Juncker hit back with the jibe that there appeared to be only 30 Members present to control the Commission and ended by threatening to “never again attend a meeting of this kind”. Manfred Weber was left to try and repair the damage between the warring EPP presidents and in a rare criticism of Juncker, said it was not his job to lecture parliament. The heady days of the Juncker/Schulz love-in seem to be truly over and it’s hard to picture Juncker landing a big kiss on Tajani’s tousled head.
Juncker’s right-hand man, Martin Selmayr, had clearly caught the same bug, and had a dig at the failure of the parliament for the second year running to adopt a resolution on the 2018 work programme. “Second time they can’t agree on their wishes for the next work programme. A sign of strength?”. A furious Francoise Grossetete tweeted back (in English no less) “or simply the sign of a parliament which plays its role, is politically polarized and where democratic debate is still the rule”. Selmayr may have had a point though and the fact that only 70 MEPs ended up supporting the joint EPP, ECR and ALDE resolution points to some serious defects. The Socialists couldn’t hide their glee and Gianni Pittella was in poetic mode “What a disaster. The right-wing block melted like snow in the sun”. He claimed that the adoption of Socialist amendments on migration, trade and climate action, supported by progressive forces on the left, had proven that a right-wing coalition could never lead the parliament.
The next left/right showdown was over the controversial safeguard clause on country by country tax reporting, introduced at the last minute by the EPP and Liberals. The left claimed this created a huge loophole in the text and transparency NGOs took up the cause by setting up a fake tropical island opposite the parliament building with a banner reading “Welcome to Tropico island – sun, sand, no taxes”. Protesters could be seen sipping cocktails under a fake palm tree – or maybe that was MEPs who should have been following the Maltese presidency debate. A mandate was finally given to the two co-rapporteurs to start negotiations with the Estonian presidency but they could have a long wait given the current state of play in Council.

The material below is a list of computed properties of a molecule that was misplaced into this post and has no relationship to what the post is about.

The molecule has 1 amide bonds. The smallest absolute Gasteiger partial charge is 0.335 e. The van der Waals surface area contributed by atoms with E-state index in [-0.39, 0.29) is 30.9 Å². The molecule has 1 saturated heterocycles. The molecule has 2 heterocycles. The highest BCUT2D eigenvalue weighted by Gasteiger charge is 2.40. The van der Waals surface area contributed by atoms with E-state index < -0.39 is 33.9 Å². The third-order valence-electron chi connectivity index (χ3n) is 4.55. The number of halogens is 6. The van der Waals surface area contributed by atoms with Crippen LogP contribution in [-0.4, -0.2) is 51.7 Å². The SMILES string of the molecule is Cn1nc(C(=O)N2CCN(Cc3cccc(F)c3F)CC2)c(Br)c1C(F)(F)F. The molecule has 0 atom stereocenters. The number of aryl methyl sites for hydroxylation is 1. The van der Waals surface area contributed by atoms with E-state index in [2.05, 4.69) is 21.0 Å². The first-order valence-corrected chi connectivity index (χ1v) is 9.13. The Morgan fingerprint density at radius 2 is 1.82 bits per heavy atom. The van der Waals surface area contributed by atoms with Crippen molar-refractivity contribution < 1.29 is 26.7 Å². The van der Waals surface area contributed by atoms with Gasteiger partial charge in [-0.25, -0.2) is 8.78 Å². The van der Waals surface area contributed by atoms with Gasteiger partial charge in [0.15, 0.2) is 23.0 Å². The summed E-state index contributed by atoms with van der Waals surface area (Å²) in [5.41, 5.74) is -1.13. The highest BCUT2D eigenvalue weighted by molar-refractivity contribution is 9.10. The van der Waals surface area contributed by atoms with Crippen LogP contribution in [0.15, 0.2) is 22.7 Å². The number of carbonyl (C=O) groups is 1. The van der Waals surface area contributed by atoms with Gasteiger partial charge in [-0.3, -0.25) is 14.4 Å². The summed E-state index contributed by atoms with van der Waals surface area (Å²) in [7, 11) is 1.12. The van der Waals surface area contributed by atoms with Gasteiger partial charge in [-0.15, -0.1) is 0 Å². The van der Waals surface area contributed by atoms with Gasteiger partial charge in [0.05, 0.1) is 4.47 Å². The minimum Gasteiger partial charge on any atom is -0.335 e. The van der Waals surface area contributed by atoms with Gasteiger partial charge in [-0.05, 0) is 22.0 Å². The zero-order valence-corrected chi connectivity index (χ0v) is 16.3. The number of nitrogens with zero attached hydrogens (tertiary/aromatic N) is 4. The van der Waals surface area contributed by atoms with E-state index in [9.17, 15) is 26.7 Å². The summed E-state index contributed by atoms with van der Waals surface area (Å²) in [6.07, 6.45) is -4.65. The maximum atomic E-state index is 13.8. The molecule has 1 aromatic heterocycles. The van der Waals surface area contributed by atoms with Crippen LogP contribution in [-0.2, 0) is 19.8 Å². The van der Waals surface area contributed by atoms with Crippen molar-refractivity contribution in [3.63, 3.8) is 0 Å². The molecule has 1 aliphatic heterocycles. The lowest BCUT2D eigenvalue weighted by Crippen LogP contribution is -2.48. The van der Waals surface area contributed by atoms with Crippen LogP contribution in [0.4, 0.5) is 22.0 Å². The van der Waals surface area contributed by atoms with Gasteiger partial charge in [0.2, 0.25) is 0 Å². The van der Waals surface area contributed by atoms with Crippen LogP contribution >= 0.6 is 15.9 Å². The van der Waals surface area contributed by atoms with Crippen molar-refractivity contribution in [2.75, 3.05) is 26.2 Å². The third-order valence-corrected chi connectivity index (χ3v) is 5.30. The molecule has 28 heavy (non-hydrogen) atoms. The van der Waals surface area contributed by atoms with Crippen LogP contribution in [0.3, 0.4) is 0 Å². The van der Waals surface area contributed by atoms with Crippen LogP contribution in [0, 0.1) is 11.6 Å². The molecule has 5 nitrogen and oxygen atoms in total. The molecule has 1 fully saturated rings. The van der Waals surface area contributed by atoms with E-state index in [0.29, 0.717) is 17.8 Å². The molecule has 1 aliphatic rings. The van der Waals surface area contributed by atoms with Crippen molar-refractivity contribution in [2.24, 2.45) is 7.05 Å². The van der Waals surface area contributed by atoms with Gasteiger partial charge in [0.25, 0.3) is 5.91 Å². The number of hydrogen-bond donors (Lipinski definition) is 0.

It was a week of comings and goings. Four new British MEPs replaced their colleagues elected to Westminster, including an author on ghosts and aliens and a guitarist for a “grungy, bluesy band, tunes played at volume”. They’ll feel right at home on Tropico island. Glenis Willmott, the leader of the Labour delegation, is also joining the rush for the exit door and has announced that she will stand down in October. The EPP meanwhile bid farewell to Herbert Reul and their trade spokesman, Daniel Caspary, takes over his role as head of the CDU/CSU delegation. The ECR decided to follow the Greens and Eurosceptics by having two co-chairmen, and the leader of the Polish Law and Justice delegation, Ryszard Legutko, will now team up with Syed Kamall to steer the self-labelled “eurorealist” group through the Brexit turmoil.
A debate on a single seat for the European Parliament managed to make its way onto the agenda but with no real change of heart between the opposing camps. The suggestion that the European Medicines Agency would be a suitable swap fell on deaf ears and President Tajani argued the parliament could not be bartered away. The debate sadly descended into claims and counter-claims of what Simone Veil or Helmut Kohl would have wanted. It was not only Juncker shaking his head thinking you are ridiculous.